ATLANTA — We often hear people say, "Think outside the box." But sometimes, thinking inside the box unleashes more creativity.
By working inside the box, artist and author Phil Hansen found freedom to create. He shared his story during the EdTekTalks session at ISTE on Monday, June 30, and talked about why it's important to give students opportunities to hone their creativity skills.
"Creativity is a skill, and it's probably the most valuable skill we can pass on to the next generation," Hansen said.
But here's the problem. Children have dreams, believe anything is possible and ask "what if" questions. Then as they grow older, adults sometimes squash their dreams, telling them what they can and can't do. Instead of a world full of endless possibilities, they have one road of certainty. Instead of asking, "What if we do this?" they talk about what is happening. And the story of their life follows this line of thinking.
Hansen's story started down the path of certainty for a while. But the words of a neurosurgeon brought him back to the path of creativity.
In middle school, he took his first art class and fell in love with pointillism, a style of art that uses tiny dots to make an image. For hours, he perfected this art until he could make even smaller dots.
But this intense practice took a toll on the nerves in his hands, and they started to shake. Pointillism requires a steady, precise hand, and he couldn't have any shake in his work. So he started holding the pencil even tighter, which increased the shake even further.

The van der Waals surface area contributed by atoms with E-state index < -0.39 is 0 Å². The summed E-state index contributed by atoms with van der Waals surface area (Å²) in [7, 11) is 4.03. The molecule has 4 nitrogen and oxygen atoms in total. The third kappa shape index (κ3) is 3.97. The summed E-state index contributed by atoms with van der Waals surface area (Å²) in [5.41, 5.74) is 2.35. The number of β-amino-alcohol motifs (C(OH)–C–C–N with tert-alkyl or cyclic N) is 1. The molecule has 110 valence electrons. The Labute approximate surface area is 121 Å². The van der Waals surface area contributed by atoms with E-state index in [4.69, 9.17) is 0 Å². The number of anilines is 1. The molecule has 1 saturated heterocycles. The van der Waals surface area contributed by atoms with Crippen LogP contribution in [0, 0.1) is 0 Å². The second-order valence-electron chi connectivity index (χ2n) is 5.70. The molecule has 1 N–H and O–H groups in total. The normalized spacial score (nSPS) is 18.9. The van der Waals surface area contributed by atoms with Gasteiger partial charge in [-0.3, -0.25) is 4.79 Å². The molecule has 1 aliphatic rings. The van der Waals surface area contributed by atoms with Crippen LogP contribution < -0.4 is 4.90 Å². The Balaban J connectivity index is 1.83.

What used to be dots looked more like tadpoles, and he left art school. Shortly thereafter, he stopped making art altogether.
For most of his life, art was pointillism, and he didn't know how to make art without it. So he just quit. He gave up for three years, and then a friend suggested that he visit a neurosurgeon.
The neurosurgeon told him he had permanent nerve damage. When Hansen showed him that the only line he could draw was squiggly, the surgeon said, "Well, your hand shakes. Why don't you embrace it?"
Until he heard that question, Hansen didn't realize that he had a choice to embrace the shake. Once he heard the surgeon's words, he went home, grabbed a pencil and paper, and started to draw.
He let his hand shake and made scribble drawings. While it wasn't the art form he loved, he discovered that he could still make art; he just had to do it differently.
"I went from having a single approach to art to an approach to creativity that has completely changed my artistic horizons," Hansen said. "This was the first time that I realized that embracing a limitation could actually drive creativity."
He learned another lesson about limitations when he spent the money he earned from his paycheck on every art supply that he had ever wanted. He set all the supplies up in his studio, sat down and tried to think of something he could do that was completely out of the box.
One day went by. Nothing came to mind. Several days later, he was still sitting there, in a creative slump, unsure of what to make. He was paralyzed by all the choices that he had never had before.